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‘Destroy White Supremacy, Not Each Other’: Black Artist Zeros In on the Real Reason Behind Oregon’s Gun Violence Crisis

Portland, Oregon, native Elijah Hasan is using his artistic talent to bring awareness to the growing gun violence currently taking place in his city.

Earlier this month, Hasan, along with anti-gun activists, including representatives from organizations such as The No Hate Zone, the Portland Rotary Peace Builders, and Loved is Stronger, came together to unveil one of many billboards focused on getting to the root of the gun violence issue that has struck the city of roughly 665,000 residents, roughly 6 percent of whom are African-American.

The billboard displays an image of a Black man’s head next to a bullet inscribed with a stylized drawing of the hold of a slave ship, both images accompanied by the message: “Racism + Self-hate = gun violence. Reject the oppression.” The group also implored members of the Black community to “destroy white supremacy, not each other.”

Hasan shared his inspiration behind the artwork with The Oregonian, stating that the bullet, much like a slave ship, is a “vessel of trauma for Black people.” “We really wanted to get at the core of what we think the issue is, and that is self-hate and the environment that kind of manifested that self-hate, which I believe is white supremacy and decisions that were made back in time that created a cycle and a perpetuation of violence that we’re still seeing today,” he continued. 

“It is my intention to remind the Black minds inside these Black bodies that they may think that these bullets fly because someone snitched or even killed a love one, but I am suggesting that this, not the reason you’re shooting.” Hasan says the real reason is “a symptom of the environment you find yourself in.”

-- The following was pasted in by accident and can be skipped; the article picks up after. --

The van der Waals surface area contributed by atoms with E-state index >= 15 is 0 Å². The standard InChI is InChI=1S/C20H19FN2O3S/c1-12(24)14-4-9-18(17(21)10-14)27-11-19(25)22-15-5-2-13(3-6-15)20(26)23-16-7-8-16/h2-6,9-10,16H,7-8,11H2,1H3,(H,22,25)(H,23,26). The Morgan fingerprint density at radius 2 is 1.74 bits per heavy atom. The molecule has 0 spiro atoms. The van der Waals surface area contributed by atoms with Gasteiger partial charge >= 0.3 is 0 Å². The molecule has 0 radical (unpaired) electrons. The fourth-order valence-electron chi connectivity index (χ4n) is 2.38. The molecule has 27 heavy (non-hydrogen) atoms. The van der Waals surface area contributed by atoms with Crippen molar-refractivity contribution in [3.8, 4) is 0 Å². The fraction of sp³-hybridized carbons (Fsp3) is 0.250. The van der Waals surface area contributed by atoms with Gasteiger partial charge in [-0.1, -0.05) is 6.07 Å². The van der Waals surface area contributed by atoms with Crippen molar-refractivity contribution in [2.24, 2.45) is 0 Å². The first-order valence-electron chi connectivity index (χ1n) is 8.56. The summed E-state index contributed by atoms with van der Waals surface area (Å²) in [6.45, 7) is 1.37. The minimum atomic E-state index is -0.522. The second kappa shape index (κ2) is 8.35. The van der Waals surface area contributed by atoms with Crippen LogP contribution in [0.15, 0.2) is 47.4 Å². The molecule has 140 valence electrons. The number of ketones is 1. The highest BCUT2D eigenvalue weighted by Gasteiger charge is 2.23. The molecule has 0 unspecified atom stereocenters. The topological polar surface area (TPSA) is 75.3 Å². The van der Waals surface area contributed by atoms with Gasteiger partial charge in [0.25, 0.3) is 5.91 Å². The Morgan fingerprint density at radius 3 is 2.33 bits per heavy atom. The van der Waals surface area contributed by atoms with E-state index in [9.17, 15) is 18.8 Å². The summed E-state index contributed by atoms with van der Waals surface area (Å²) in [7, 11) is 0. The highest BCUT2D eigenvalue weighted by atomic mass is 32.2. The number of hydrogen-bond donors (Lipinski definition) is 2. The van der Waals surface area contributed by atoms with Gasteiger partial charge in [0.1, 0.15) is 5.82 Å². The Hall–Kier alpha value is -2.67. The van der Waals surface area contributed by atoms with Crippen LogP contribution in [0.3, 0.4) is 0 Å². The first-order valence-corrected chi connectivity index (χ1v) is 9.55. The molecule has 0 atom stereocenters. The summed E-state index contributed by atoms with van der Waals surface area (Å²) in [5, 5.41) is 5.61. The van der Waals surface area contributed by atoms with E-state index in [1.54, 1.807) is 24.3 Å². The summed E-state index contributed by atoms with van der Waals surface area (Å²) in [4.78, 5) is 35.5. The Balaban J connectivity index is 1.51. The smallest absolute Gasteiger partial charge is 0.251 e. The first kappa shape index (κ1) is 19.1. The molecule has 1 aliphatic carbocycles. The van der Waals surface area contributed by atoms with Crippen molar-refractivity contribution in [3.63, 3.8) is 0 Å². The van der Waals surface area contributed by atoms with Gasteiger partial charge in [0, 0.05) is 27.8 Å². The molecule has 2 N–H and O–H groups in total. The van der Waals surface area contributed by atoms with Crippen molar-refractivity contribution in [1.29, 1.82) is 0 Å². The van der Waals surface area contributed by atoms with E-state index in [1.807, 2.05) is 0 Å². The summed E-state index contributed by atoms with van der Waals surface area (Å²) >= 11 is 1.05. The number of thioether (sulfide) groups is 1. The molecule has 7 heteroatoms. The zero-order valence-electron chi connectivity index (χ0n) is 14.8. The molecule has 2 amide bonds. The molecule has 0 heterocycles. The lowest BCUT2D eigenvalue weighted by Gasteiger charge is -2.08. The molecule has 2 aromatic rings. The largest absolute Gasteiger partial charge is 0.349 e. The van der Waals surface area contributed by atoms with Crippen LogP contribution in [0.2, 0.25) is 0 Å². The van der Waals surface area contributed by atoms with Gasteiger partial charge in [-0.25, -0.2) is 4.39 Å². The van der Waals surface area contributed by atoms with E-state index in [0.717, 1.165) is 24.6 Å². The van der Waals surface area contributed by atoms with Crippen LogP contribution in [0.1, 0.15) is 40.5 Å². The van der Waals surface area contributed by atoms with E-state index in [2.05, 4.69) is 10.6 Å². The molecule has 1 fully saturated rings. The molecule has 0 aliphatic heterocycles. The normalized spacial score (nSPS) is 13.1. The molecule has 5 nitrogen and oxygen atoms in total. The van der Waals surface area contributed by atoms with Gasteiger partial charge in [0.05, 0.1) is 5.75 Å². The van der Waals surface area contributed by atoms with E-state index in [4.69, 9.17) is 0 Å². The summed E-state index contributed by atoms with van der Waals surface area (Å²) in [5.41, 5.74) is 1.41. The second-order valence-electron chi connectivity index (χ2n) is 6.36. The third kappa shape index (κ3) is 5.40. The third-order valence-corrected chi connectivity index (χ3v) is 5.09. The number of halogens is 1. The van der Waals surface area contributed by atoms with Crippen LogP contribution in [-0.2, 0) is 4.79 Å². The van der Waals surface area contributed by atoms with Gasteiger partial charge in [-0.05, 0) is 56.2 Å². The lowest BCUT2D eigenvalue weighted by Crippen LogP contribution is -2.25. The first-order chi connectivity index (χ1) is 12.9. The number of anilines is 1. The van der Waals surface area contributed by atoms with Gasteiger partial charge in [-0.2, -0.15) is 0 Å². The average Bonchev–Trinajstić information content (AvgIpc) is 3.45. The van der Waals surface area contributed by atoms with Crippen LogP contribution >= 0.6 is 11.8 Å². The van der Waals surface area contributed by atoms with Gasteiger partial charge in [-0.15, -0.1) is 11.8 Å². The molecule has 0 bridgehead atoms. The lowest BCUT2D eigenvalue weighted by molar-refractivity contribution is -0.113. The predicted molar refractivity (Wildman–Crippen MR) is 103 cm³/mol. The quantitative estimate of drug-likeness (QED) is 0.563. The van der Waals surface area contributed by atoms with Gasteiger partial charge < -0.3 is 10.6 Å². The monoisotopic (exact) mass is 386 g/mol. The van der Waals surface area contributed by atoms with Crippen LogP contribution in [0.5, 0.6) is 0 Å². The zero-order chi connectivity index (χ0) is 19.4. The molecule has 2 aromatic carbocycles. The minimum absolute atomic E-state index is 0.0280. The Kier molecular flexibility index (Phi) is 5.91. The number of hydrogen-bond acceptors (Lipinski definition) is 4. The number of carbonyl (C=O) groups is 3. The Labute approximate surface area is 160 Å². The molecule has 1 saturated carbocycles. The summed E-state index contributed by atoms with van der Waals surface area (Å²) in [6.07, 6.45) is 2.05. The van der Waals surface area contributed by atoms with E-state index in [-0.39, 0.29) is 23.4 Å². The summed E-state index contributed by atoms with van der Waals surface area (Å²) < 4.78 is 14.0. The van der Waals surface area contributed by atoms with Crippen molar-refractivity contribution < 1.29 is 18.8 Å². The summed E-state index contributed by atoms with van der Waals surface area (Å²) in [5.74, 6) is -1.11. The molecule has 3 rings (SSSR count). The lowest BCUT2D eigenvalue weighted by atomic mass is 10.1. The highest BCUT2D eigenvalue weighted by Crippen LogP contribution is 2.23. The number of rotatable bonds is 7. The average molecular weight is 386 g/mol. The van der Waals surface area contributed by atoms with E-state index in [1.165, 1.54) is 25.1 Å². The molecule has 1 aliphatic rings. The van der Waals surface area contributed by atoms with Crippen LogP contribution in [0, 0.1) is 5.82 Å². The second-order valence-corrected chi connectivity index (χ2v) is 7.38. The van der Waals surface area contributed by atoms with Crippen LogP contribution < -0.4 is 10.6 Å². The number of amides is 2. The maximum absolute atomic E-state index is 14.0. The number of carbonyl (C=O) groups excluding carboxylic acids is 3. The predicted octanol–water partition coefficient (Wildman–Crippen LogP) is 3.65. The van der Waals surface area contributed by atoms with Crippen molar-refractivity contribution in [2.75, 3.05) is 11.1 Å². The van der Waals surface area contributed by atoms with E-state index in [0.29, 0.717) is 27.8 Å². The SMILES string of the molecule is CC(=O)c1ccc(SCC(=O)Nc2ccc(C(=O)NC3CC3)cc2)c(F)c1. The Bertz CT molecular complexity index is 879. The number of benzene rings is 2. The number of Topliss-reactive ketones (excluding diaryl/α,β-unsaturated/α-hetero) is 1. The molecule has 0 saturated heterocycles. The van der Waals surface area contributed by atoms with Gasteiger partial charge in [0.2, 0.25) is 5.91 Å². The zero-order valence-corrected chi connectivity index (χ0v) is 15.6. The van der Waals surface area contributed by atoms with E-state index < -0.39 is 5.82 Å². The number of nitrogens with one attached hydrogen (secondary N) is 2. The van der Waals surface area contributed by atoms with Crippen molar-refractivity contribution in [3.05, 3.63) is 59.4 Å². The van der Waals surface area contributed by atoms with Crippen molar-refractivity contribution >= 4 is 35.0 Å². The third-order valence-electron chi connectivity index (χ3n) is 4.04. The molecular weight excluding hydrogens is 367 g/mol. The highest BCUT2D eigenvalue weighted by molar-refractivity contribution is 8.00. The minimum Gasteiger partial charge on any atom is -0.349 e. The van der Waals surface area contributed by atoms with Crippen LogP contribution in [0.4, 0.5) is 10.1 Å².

S. Renee Mitchell, a former Oregonian columnist, played a crucial role in crafting the billboard’s messaging. Mitchell has long covered the effects of racial trauma and is the brain behind the national award-winning youth-development organization called I Am M.O.R.E. (Making Ourselves Resilient Everyday).

Last month Willamette Week reported that Portland saw “at last 18 gun homicides and 245 shootings in 2021 alone,” noting that the rate “would easily break decades of records.” As of May 10, 2021, that number has gone up to 22 gun-related deaths and 370 shootings. There have been attempts to curb the issue. Lawmakers proposed releasing $4.9 million in getting resources needed to combat the problem. Commissioners Carmen Rubio, Mingus Mapps, and Dan Ryan requested the city allocate $3.5 million of that immediately to groups that are “working with the communities impacted by gun violence and have established partnership with the city.”

Mitchell told reporters, “These billboards are directed to the Black community because we cannot depend on folks outside of our community to solve issues.” She added, “This requires an internal shift … in order to understand why we’re participating in a system that was designed to work against us.”

Three other billboards in Portland can be found at: Southwest 11th Avenue and Jefferson Street, Southeast Stark Street and 122nd Avenue , and Southeast McLoughlin Boulevard and Holly Avenue.

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